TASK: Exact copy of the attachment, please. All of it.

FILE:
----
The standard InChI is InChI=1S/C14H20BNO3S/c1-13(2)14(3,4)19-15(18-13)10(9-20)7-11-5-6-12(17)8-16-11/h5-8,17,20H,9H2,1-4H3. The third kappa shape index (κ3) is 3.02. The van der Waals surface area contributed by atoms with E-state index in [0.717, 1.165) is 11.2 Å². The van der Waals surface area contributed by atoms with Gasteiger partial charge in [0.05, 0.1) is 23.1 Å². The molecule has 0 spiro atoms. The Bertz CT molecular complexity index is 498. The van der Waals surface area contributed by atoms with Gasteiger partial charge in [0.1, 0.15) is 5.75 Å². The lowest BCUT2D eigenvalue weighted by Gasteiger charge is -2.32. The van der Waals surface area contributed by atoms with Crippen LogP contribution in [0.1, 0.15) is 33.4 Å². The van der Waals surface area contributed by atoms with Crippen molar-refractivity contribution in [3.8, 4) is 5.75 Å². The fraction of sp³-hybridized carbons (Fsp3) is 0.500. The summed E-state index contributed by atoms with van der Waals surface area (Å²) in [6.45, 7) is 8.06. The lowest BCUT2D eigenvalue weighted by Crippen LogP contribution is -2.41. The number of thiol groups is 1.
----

The standard InChI is InChI=1S/C14H20BNO3S/c1-13(2)14(3,4)19-15(18-13)10(9-20)7-11-5-6-12(17)8-16-11/h5-8,17,20H,9H2,1-4H3. The third kappa shape index (κ3) is 3.02. The van der Waals surface area contributed by atoms with E-state index in [0.717, 1.165) is 11.2 Å². The van der Waals surface area contributed by atoms with Gasteiger partial charge in [0.05, 0.1) is 23.1 Å². The molecule has 0 spiro atoms. The Bertz CT molecular complexity index is 498. The van der Waals surface area contributed by atoms with Gasteiger partial charge in [0.1, 0.15) is 5.75 Å². The lowest BCUT2D eigenvalue weighted by Gasteiger charge is -2.32. The van der Waals surface area contributed by atoms with Crippen LogP contribution in [0.1, 0.15) is 33.4 Å². The van der Waals surface area contributed by atoms with Crippen molar-refractivity contribution in [3.8, 4) is 5.75 Å². The fraction of sp³-hybridized carbons (Fsp3) is 0.500. The summed E-state index contributed by atoms with van der Waals surface area (Å²) in [6.45, 7) is 8.06. The lowest BCUT2D eigenvalue weighted by Crippen LogP contribution is -2.41. The number of thiol groups is 1.